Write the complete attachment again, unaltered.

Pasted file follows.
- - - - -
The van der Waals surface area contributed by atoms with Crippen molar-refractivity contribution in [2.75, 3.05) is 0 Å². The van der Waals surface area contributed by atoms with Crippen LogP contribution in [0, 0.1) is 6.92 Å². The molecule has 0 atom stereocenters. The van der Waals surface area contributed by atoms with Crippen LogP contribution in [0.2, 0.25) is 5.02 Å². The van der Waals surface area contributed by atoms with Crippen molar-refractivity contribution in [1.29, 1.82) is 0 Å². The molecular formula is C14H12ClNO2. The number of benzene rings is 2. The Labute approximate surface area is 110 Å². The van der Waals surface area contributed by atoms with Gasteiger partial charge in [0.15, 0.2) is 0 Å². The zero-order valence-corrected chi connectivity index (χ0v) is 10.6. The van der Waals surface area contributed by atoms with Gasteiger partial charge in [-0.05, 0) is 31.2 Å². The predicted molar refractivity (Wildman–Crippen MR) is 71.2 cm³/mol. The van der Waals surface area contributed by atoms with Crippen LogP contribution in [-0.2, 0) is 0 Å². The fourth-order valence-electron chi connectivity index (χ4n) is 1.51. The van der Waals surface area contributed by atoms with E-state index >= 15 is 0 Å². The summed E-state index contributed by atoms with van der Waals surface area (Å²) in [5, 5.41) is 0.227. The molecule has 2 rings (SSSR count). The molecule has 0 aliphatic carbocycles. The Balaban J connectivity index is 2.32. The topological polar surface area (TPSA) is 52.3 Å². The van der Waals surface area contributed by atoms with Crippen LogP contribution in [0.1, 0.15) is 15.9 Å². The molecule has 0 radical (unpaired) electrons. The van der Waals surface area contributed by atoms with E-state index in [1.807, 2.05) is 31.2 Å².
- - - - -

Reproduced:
The van der Waals surface area contributed by atoms with Crippen molar-refractivity contribution in [2.75, 3.05) is 0 Å². The van der Waals surface area contributed by atoms with Crippen LogP contribution in [0, 0.1) is 6.92 Å². The molecule has 0 atom stereocenters. The van der Waals surface area contributed by atoms with Crippen LogP contribution in [0.2, 0.25) is 5.02 Å². The van der Waals surface area contributed by atoms with Crippen molar-refractivity contribution in [1.29, 1.82) is 0 Å². The molecular formula is C14H12ClNO2. The number of benzene rings is 2. The Labute approximate surface area is 110 Å². The van der Waals surface area contributed by atoms with Gasteiger partial charge in [0.15, 0.2) is 0 Å². The zero-order valence-corrected chi connectivity index (χ0v) is 10.6. The van der Waals surface area contributed by atoms with Gasteiger partial charge in [-0.05, 0) is 31.2 Å². The predicted molar refractivity (Wildman–Crippen MR) is 71.2 cm³/mol. The van der Waals surface area contributed by atoms with Crippen LogP contribution in [-0.2, 0) is 0 Å². The fourth-order valence-electron chi connectivity index (χ4n) is 1.51. The van der Waals surface area contributed by atoms with E-state index >= 15 is 0 Å². The summed E-state index contributed by atoms with van der Waals surface area (Å²) in [5, 5.41) is 0.227. The molecule has 2 rings (SSSR count). The molecule has 0 aliphatic carbocycles. The Balaban J connectivity index is 2.32. The topological polar surface area (TPSA) is 52.3 Å². The van der Waals surface area contributed by atoms with Crippen LogP contribution in [0.1, 0.15) is 15.9 Å². The molecule has 0 radical (unpaired) electrons. The van der Waals surface area contributed by atoms with E-state index in [1.807, 2.05) is 31.2 Å².